He wakes up on a mysterious island. He realizes he is at the Karai Institute, and without the medical care of Professor Bhegad, he and others will die when they turn 14, (in 6 months). With Bhegad’s care, he and the other kids will become super humans. In order to survive, Jack, Cass, Marco, and Aly must find Loculuses hidden within the 7 Wonders of the Ancient World.

Jack and his new friends are suspicious of Bhegad and the Karai Institute (KI). They understand the delicate balance that they are in, but don’t know if KI is being completely openly and honest. Also, Jack, Cass, Marco, and Aly aren’t quite sure that they trust each other.

This book is fast paced that keeps the reader guessing. Some students may not be familar with the mythology associated with Atlantis and the Seven Wonders, but it’s great for students to expand their interests within fantasy.

Book Review: The Shepard’s Crown

The Shepard’s Crown by Terry Pratchett

shepard's crown

Published by Harper in 2015

*Note: This book was in draft form when Sir Terry Pratchett passed. The afterword mentions that this book was completed, but still in draft form. . Some critics said that it missed some of the layers that his other books had, but I enjoyed it.

Esme Weatherwax has always been the undisputed head witch. Throughout the earlier Tiffany Aching books, she has helped guide our young hero in the right direction. Unfortunately, Granny Weatherwax’s time is up. Death comes for her and Tiffany is willed her cottage. Tiffany still feels the committment to her hills, so she is running her rear off bouncing between the Chalk and Granny’s cottage.

In the realm of fairy, the fairy court feels the power vacuum created by the death of the head witch. The Fairy Queen is content to enjoy her realm. Some members of her court, Lord Peasebottom in particular, think she’s being weak and want to invade the land of the humans while the head witch is gone. This group succeeds in their takeover of the fairy court. The Fairy Queen is thrown out of her realm and left on the doorstep of the Feegles. ( a group of little blue men who are bound to help Tiffany since she served as her Kelda for a few days earlier in the series). The Feegles hate fairies, but before they kill her, they take her to Tiffany. Tiffany tells the Feegles that they cannot kill this fairy, but they can guard her closely and learn about what is to come. Tiffany tells the fairy that she needs something to call her. The fairy states that her name is Nightshade.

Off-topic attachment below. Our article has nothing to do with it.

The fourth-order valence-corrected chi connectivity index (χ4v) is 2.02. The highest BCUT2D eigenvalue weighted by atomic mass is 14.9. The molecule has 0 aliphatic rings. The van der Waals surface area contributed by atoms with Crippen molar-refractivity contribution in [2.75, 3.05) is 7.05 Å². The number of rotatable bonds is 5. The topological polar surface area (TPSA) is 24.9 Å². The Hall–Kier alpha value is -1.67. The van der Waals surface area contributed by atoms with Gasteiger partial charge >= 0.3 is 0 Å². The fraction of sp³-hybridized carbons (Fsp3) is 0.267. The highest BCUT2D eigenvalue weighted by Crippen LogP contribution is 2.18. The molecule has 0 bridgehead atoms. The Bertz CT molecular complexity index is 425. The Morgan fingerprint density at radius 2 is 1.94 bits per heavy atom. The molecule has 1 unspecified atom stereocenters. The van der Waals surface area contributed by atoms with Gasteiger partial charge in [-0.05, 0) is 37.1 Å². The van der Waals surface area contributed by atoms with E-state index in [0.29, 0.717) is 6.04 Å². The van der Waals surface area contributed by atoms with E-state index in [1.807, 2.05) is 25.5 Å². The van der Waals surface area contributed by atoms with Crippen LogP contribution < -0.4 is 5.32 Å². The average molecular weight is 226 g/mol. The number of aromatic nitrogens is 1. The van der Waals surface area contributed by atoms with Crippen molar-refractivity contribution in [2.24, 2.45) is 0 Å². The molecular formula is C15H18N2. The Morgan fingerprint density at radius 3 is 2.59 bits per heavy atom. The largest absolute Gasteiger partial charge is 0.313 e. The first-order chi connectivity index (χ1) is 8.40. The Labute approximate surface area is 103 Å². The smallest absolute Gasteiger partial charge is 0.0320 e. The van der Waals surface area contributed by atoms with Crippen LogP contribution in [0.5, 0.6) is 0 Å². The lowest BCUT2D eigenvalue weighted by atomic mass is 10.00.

Across the Chalk, a young man named Geoffrey is realizing that he needs to leave home. He ends up in the employ of Tiffany.

Meanwhile, Tiffany is driving herself mad balancing two steadings. Everyone is trying to be patient, but they are getting frustrated.

Nightshade continues to stay with Tiffany, learning about the human ways. The witches sense that the fairy horde is coming to attack the human world. The witches team up to organize to figure out how to defeat this terror.

After teaming up and planning, the witches divide up. Half go to the Chalk, half go to Lancre to prepare to take on the elves. The witches battle the fair folk. After a hard fought battle, the fairies leave the land of the humans. Tiffany wills the Lancre cottage to Geoffery and builds her own cottage on the Chalk.

I really enjoyed the fact that Tiffany has to learn about delegating and balancing her work. Some kids with Tiffany’s personality tend to play the matryr and there is no reason for them to.

Memorable quotes: “I don’t know much about the world, not much; but in my part of the world I could make little miracles for ordinary people…and I never wanted the world-just a part of it, a small part that I could keep safe, that I could keep away from storms. Not the ones of the sky, you understand: there are other kinds.”

“It seems to me, girls, that it goes like this. We fight the elves at every turn, and they is always comin’ back. Perhaps it might be a good thing? To keep us on our toes, to stop us from gettin’ lazy. To put us on the anvil, so that we remembers how to fight. And at the end of time, living is about fightin’ against everything.”

Book Review: Jackaby

Jackaby by William Ritter

Published by Scholastic in 2014


Abigail Rook just arrived in New York. She’s been raised in England, but she always yearned to follow in her archeologist father’s footsteps. Unfortunately, he has always encouraged her to stay home with her mother. Taking matters into her own hands, she steals her tuition money joins a dinosaur dig in Ukraine. After that she gets on a boat to America and ends up in the small town of New Fiddleham. She quickly tries to find a job and finds herself on the doorsteps of Mr. R. F. Jackaby, investigator. But it turns out that Jackaby is not an ordinary detective. He investigates supernatural crimes.

Jackaby allows Abigail to tag along on this case. It turns out a mysterious person or creature has committed a grisley murder. They quickly learn that this is the work of a serial killer. Will Abigail and Jackaby succeed?

Overal, this is a great fantasy thriller that middle school students will love!

Memorable quotes: “I cease concerning myself with how I look to others…I suggest you do the same. In my experience, others are usually wrong.” (p28)

“I find most men are already more than happy to believe a young woman is a frail little thing.” (p. 32)

“I merely allowed his assumption to work for me.” (p33)

“Looking back, I suppose I ought to have been less afraid of being left safely behind and more afraid of the looming precipice ahead.” (p73)

“That the battles are in usually her head does not lessen the bravery of it. The hardest battles always are.” (p. 104)

“Monsters are easy, Miss Rook. They’re monsters. But a monster in a suit? That’s basically just a wicked man, and a wicked man is a more dangerous thing by far.” (p. 112)

“The world is full of dragon-slayer. What we need is a few more people who aren’t too proud to listen to a fish.” (p. 266)

“As someone told me recently, others are generally wrong.” (p. 292)